analogRead seems not working into a class constructor

I’m writing a little PRNG class that uses the Multiply-with-carry algorithm written by George Marsaglia.
The class makes a reading of the first 4 analog pin, then it combines those readings into 2 32-bit variables used by the PRNG to generate random numbers.

But I’m having a problem with my class because it seems that if I initialize the algorithm into the class constructor, when I go to ask random numbers to my class I only get a series of 0s: the class seems not initialized. If I explicitely call the initialize() function into the setup() routine, the class does work. I would to avoid an explicit call to initialize() method beacuse I would like to do that before the user can manipulate the pins.

Yu can try this by downloading the attached library, install it into your /libraries folder, then call the example that you find in Examples/simplePRNG.

Fash the sketch as it, and then decomment the row “//initialize();” into the setup() routine and flash it again.

Can anyone explain why it doesn’t work?

simplePRNG.zip (2.55 KB)

I can't look at the code at the moment as I am on my phone, but my guess is the class constructor gets called before the Arduino libraries initialize the pins to their default state, so anything you do in there gets undone.

You cannot see this but I've included Arduino.h header file in my clas so anything about the Arduino stuff should be included and ready to use.

void simplePRNG::initializePRNG() {
    m_w = ((unsigned long)analogRead(A0)<<16);
    m_w |= analogRead(A1);
    m_z = ((unsigned long)analogRead(A2)<<16);
    m_z |= analogRead(A3);
}

I’m not certain of the sequence of events, but I think that will be being run before init() and subsequent routines. I doubt that the ADC is configured at that point.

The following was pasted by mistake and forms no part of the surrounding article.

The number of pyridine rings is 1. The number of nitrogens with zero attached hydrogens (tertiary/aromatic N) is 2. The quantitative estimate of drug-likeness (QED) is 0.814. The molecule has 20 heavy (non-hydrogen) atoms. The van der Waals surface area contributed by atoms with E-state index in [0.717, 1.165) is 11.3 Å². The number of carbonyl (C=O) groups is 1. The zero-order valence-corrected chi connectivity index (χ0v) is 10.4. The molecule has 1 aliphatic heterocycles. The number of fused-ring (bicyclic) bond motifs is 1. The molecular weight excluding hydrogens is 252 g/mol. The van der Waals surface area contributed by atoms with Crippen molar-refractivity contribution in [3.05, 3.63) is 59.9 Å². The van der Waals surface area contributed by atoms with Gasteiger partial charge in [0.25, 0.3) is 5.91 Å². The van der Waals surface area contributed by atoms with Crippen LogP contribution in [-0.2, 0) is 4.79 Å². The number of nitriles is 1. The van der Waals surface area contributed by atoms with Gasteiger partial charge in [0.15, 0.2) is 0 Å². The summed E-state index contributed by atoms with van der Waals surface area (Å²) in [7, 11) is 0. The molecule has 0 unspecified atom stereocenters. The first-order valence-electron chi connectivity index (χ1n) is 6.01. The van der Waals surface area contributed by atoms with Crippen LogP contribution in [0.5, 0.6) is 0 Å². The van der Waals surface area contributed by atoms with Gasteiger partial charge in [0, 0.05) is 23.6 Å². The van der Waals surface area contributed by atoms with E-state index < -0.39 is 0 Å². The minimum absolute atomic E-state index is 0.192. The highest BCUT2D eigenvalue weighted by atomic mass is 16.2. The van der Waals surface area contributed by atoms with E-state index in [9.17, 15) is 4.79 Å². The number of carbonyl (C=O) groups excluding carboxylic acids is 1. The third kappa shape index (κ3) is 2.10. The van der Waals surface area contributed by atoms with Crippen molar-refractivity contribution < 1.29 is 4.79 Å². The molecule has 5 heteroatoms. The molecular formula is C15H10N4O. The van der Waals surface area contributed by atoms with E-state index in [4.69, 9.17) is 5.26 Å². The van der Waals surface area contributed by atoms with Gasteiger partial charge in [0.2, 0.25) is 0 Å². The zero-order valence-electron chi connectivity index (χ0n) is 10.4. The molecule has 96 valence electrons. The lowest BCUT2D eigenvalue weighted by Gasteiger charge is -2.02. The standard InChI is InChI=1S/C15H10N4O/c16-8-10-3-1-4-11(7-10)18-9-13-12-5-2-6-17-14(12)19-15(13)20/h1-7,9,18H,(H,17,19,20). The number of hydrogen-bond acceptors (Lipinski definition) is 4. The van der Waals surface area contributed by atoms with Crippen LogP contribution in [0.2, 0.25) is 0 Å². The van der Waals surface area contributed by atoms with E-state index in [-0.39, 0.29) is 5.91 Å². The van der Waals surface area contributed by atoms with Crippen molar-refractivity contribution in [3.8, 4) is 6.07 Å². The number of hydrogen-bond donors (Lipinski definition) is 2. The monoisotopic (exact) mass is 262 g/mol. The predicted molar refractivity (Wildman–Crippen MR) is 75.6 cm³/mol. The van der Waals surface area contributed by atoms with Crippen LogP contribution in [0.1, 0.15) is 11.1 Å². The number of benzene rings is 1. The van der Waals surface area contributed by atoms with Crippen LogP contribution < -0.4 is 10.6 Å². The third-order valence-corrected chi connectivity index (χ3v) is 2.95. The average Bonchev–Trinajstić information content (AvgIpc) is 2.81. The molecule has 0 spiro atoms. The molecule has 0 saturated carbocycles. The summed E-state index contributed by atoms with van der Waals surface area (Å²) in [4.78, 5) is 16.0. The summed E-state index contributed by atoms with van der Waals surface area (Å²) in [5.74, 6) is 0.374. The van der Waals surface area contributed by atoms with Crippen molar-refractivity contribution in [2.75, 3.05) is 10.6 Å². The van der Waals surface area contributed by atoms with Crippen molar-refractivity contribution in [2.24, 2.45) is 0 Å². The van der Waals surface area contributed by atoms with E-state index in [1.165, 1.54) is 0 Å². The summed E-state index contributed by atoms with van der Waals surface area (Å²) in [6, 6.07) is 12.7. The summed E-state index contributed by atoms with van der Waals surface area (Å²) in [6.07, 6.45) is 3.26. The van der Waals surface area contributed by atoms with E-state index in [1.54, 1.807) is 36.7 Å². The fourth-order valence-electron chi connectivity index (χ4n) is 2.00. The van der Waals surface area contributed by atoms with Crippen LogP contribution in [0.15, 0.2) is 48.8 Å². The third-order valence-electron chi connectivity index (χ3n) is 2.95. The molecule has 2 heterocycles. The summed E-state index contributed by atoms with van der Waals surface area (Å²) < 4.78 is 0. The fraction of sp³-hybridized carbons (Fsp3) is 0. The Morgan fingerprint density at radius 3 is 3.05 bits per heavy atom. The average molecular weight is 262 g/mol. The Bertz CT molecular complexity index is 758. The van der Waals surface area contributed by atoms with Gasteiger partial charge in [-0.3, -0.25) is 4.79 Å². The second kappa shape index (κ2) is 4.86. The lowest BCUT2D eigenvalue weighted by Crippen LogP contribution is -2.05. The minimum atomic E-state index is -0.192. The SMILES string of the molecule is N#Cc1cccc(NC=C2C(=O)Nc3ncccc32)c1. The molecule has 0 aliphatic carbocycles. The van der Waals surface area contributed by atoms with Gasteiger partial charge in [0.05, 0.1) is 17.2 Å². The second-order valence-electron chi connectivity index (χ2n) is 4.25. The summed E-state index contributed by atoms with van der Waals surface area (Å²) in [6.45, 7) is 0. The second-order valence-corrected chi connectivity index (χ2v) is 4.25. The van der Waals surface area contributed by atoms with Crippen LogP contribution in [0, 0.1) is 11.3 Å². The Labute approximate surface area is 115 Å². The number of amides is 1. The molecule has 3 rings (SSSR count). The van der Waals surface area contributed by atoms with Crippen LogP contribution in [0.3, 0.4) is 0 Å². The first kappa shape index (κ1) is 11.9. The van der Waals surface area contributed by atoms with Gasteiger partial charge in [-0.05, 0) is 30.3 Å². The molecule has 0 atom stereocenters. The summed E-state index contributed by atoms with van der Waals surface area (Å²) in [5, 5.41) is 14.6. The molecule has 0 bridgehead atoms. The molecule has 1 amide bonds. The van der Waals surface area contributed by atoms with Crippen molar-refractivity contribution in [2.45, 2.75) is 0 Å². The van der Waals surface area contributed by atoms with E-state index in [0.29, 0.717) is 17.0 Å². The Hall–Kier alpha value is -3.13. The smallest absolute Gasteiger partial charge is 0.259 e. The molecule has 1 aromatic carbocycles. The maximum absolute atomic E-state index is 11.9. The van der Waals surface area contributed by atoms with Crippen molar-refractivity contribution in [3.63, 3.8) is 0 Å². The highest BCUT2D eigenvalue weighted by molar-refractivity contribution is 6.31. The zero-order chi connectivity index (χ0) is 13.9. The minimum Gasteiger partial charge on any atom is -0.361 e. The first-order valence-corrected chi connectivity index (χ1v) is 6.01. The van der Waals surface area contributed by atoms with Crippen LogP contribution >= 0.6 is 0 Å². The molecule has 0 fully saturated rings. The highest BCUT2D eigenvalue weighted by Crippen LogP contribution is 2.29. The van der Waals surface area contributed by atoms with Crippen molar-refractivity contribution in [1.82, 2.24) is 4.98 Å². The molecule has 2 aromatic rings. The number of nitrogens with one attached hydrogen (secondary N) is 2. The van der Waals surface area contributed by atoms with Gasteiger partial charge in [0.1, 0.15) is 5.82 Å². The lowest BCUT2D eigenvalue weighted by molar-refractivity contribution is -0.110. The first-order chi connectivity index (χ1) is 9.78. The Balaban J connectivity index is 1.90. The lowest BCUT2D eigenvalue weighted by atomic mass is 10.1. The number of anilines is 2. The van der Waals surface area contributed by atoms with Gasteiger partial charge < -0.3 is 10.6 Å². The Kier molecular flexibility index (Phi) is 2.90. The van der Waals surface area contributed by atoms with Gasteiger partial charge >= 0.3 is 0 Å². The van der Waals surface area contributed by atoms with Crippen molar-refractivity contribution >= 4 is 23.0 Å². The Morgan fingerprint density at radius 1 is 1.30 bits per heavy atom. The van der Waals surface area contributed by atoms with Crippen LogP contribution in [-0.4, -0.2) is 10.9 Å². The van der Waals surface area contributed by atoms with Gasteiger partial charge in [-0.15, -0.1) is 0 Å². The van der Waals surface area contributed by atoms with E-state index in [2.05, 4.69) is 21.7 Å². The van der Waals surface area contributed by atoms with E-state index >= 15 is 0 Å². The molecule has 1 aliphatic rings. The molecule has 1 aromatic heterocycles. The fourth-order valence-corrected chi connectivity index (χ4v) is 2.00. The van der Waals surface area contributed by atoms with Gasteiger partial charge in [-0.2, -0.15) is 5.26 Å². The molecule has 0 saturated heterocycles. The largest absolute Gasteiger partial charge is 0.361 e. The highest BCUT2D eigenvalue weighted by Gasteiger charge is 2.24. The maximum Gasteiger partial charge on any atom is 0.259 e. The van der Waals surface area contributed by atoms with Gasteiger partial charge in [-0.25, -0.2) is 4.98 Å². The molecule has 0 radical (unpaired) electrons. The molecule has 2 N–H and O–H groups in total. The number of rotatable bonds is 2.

Just including “Arduino.h” doesn’t do any initialisation, it just defines all the constants and tells the compiler what functions are available. I don’t know enough about the internal AVR registers to know what work the analogRead() function does in the way of configuration, so I can’t be certain without cross-referencing the data sheet to the source code of analogRead().

As a rule of thumb I always provide a .begin() method in all my classes that need to do any form of setting up. That way you can guarantee that the whole system is configured and ready to roll at the point you want to start doing things.

Maybe

In .cpp

//global variables

unsigned long m_w;
unsigned long m_z;

In .h

    private:
        unsigned long m_w;
        unsigned long m_z;

pYro_65: Maybe

No, it doens't. I tried commenting out m_w and m_z in the .h file and it didn't solve.

So… I’ve written another constructor, doing raw readings to the ADC channels, and this code DOES work:

//class constructor
simplePRNG::simplePRNG(void) {
	//initialize the internal variables
	unsigned int tempInt[4] = {0, 0, 0, 0};
	for (byte tempByte=0; tempByte<4; tempByte++) { //loop from MUX0 to MUX4 (ADC0..ADC3)
		ADMUX |= tempByte; //choose the channel